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Waters of the United States (Update)

Friday, November 15, 2019

Since 2015, or perhaps a couple years prior, there has been a push (somewhat successful I might add) to redefine “waters of the U.S., as it relates to the Clean Water Act (Section 404), specifically wetland regulation and permitting, the National Pollutant Discharge Elimination System (Section 402, NPDES), and Water Quality/TMDL standards.   This redefined term has resulted in more physical land being subject to the EPA and ACOE rules and regulations that was once not, thus forcing more State and Federal permitting and oversight.   For instance, the new definition incorporated isolated wetland areas within the 100-yr floodplain and areas within roadside ditches (manmade).  The agencies believe that these areas followed the guidance they received from prior court rulings, in that they answered the “significant nexus” standard, as well as the standard that “only waters with a relatively permanent flow” can be regulated.  Keep in mind, this “significant nexus” and …” relatively permanent flow” needs to be to a navigable waterway.  The new definition faced quick opposition.

As a result of litigation over the 2015 Rule, the 2015 rule currently applies in 22 states, the District of Columbia, and the U.S. Territories.  The remaining States follow the original rule. 

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In March of 2017 both the EPA and ACOE announced that they would be reviewing the new rule with the intention of proposing rule changes (consistent with Presidential Executive Order 82 FR 12532).  In the meantime, the original rule will be re-codified to bring “longstanding regulatory framework that is more familiar to and better-understood by the agencies, states, tribes, local governments, regulated entities, and the public while the agencies consider public comments on the proposed revised definition of “waters of the United States.”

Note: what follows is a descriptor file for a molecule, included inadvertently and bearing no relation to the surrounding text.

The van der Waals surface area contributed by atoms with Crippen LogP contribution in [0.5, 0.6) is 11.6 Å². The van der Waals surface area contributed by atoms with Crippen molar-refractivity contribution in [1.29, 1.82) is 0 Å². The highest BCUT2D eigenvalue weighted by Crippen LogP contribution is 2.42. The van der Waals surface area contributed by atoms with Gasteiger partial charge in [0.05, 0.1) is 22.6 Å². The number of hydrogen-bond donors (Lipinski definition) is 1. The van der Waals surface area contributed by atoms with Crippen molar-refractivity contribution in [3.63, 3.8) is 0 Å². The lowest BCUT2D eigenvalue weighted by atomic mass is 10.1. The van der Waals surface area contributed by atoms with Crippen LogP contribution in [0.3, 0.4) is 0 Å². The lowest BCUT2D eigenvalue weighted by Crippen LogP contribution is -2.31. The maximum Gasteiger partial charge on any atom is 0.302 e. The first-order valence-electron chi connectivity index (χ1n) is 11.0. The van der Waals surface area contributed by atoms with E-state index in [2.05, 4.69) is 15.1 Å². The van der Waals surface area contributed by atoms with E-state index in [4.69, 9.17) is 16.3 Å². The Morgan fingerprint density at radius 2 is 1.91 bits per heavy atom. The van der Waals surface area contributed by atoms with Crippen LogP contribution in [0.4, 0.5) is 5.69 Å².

On October 22, 2019, the agencies published a final rule to repeal the 2015 Rule defining “waters of the United States” and re-codify the regulatory text that existed prior to 2015 Rule. The agencies are repealing the 2015 Rule for four primary reasons.

  1. The agencies overstepped their legal authority as given by Congress and Supreme Court Rulings (i.e Rapanos)
  2. Agencies failed to consider the States’ authority and responsibilities to prevent, reduce, and eliminate pollution.
  3. Agencies wants to avoid misinterpretations of this rule that may result in unconstitutional authority, thus stepping on traditional State led efforts of land use planning.
  4. Agencies found certain procedural errors and lack of record support substantiating the new rule.

This final rule (re-codifying the original) will become effective on December 23, 2019.  Stay tuned for “Step Two” when EPA and ACOE attempt to modifying their definition to “waters of the United States”.

Derek O'Sullivan, CFM